107

I am using Entity Framework 4.3 and using Code Fist.

I have a class

public class User
{
   public int UserId{get;set;}
   public string UserName{get;set;}
}

How do I tell Entity Framework that UserName has to be unique when creating database table? I would prefer to use data anotations instead of configuration file if possible.

233

In Entity Framework 6.1+ you can use this attribute on your model:

[Index(IsUnique=true)]

You can find it in this namespace:

using System.ComponentModel.DataAnnotations.Schema;

If your model field is a string, make sure it is not set to nvarchar(MAX) in SQL Server or you will see this error with Entity Framework Code First:

Column 'x' in table 'dbo.y' is of a type that is invalid for use as a key column in an index.

The reason is because of this:

SQL Server retains the 900-byte limit for the maximum total size of all index key columns."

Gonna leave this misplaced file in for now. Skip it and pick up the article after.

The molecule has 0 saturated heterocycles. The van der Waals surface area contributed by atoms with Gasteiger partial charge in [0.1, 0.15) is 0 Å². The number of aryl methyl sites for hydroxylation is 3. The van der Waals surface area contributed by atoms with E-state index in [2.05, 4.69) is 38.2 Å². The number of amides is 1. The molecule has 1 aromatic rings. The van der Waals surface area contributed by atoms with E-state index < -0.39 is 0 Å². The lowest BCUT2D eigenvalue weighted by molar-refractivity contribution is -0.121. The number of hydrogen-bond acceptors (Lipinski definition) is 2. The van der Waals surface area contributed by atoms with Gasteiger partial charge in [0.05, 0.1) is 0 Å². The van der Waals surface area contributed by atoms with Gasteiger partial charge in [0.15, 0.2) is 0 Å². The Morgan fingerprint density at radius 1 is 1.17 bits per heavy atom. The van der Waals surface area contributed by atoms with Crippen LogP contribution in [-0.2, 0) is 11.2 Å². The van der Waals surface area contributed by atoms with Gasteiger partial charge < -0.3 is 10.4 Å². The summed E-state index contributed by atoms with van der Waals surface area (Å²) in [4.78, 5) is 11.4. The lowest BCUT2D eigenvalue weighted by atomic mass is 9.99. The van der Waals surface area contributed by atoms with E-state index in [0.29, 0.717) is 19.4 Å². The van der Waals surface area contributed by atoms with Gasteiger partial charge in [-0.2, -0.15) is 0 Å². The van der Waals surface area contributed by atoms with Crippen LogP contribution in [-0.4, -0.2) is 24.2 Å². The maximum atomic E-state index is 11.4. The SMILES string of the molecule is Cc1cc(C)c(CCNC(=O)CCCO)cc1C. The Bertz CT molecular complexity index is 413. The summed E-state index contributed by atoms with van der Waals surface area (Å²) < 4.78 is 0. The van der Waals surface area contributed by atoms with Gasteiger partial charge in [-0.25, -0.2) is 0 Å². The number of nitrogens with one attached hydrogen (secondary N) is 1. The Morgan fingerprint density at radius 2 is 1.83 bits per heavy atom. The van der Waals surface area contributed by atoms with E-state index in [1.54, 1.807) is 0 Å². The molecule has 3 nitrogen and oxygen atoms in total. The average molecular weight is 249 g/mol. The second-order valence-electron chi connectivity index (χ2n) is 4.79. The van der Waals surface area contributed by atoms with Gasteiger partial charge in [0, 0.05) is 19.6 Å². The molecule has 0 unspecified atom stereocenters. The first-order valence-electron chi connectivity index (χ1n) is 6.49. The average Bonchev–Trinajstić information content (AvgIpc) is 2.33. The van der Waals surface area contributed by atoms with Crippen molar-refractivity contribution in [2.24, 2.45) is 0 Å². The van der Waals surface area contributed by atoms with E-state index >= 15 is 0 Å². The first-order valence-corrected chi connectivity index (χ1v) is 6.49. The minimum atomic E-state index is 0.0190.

(from: http://msdn.microsoft.com/en-us/library/ms191241.aspx )

You can solve this by setting a maximum string length on your model:

[StringLength(450)]

Your model will look like this now in EF CF 6.1+:

public class User
{
   public int UserId{get;set;}
   [StringLength(450)]
   [Index(IsUnique=true)]
   public string UserName{get;set;}
}

Update:

if you use Fluent:

  public class UserMap : EntityTypeConfiguration<User>
  {
    public UserMap()
    {
      // ....
      Property(x => x.Name).IsRequired().HasMaxLength(450).HasColumnAnnotation("Index", new IndexAnnotation(new[] { new IndexAttribute("Index") { IsUnique = true } }));
    }
  }

and use in your modelBuilder:

protected override void OnModelCreating(DbModelBuilder modelBuilder)
{
  // ...
  modelBuilder.Configurations.Add(new UserMap());
  // ...
}

Update 2

for EntityFrameworkCore see also this topic: https://github.com/aspnet/EntityFrameworkCore/issues/1698

Update 3

for EF6.2 see: https://github.com/aspnet/EntityFramework6/issues/274

Update 4

ASP.NET Core Mvc 2.2 with EF Core:

[DatabaseGenerated(DatabaseGeneratedOption.Identity)]
public Guid Unique { get; set; }
  • 20
    Thanks for replying to this guy's old post with some relevant current info! – Jim Yarbro Jul 20 '14 at 17:28
  • 2